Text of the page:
Trees don't get that much attention from us (well, maybe except for activists). Other than photosynthesis, which we know is so useful, they don't do much, do they? They just sit there looking pretty, letting squirrels walk all over them. Well, if you look closer, you'll see trees can get much weirder than you could ever imagine. Just check out these freaky things they can do!
There are certain species of trees that are able to warn their buddies when they're being attacked by insects! Researchers have been studying this phenomenon since 1970 and discovered that, when under siege by insects, these trees will produce an excess of chemicals through their leaves. These chemicals have the role of warning the "neighbors" of the danger they're in, as well as of reducing the leaves' nutritional value, making them less tempting for the invaders. When noticing the warning, the neighboring trees will begin to produce those chemicals as well, protecting themselves.
Ecologist Susanne Simard has discovered that forest trees share resources between them through their roots. With the aid of symbiotic fungi, they are actually able to feed their seedlings, giving them the nutrients the youngsters need in order to survive. What's more, this… social network also helps the bigger trees, allowing them to swap necessities like carbon and water with their buddies, depending on what they need. And this is not all. It seems there are such things as "mother trees" – the really old and massive ones – which are connected to all the other ones in the forest, dispensing and controlling resources throughout the whole network. I just can't believe how amazing this is!
Trees cannot just apply a Band-Aid and wait for the wound to heal when they get injured. Energy efficiency is key for a tree to survive, and wasting resources to try and heal an injury is just unaffordable. Instead, the tree blocks off all life to the wounded limb, basically amputating it. This way, it can isolate a possible infection that could otherwise spread to the entire tree, while also saving energy which it can now use for new growth.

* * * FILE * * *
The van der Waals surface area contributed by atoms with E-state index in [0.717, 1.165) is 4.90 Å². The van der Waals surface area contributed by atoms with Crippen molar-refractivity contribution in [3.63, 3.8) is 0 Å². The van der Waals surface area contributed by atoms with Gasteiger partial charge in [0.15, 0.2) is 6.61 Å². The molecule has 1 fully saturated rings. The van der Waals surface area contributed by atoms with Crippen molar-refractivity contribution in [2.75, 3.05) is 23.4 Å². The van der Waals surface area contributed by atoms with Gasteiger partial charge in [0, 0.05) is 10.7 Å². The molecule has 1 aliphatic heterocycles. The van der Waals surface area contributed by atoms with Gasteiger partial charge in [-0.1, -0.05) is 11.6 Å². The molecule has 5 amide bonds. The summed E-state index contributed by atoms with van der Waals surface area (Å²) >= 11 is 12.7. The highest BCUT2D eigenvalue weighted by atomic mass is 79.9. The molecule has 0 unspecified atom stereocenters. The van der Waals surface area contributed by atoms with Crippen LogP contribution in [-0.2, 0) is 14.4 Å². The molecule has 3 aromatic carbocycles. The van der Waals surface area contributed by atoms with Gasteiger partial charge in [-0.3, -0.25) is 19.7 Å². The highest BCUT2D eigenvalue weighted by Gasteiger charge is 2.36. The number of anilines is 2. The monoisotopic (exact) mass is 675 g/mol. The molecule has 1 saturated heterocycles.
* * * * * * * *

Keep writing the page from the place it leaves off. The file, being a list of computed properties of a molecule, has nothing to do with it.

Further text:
For most trees, fire is bad news, as one may figure. But not for the Australian Eucalyptus, which takes advantage of this little weakness wood has. Not only is the Eucalyptus basically immune to fire - it actually actively encourages it: besides being known for producing an extremely flammable oil, the tree also has a dry, pealing bark that creates tinder everywhere. You see, just like animals (and humans), plants need to compete with each other for territory and resources. And this is the way the Eucalyptus tries to get rid of its competition: after other trees of the forest have died in the fire, the Eucalyptus seedlings have plenty of space and resources to grow and thrive. Nasty!
The Tahina palm, found in Madagascar, must kill itself for the sake of procreation. This incredibly altruist tree spends so much energy to "seduce" pollinators that it has no sustenance left and dies soon after bearing fruit. Each of the hundreds of flowers it has can be fertilized, and so the "mom" can't live through the mass fruiting, giving up the nutrients it needs for survival to create the future generation.
More precisely, it has its own army of ants that protects it from herbivores, by biting and stinging them when approaching the tree. In return for protection, the Acacia rewards its little bodyguards with food and shelter. And the most interesting thing is that the food offered is like a check– only the ant militia can cash it, as it contains an enzyme that makes it dangerous to any other insect.
The sandbox tree has poison hidden in nearly every part of the bark, leaves and seeds, and it also comes equipped with a nice set of unwelcoming thorns. But this is not what's most dangerous about it. Its pumpkin-shaped seeds can explode with such force (reaching a speed of 150mph) that they can seriously injure people or animals nearby.
Wow! Trees are a lot cooler – and freakier – than I would have thought! Which one of these amazing things trees can do impressed you the most?
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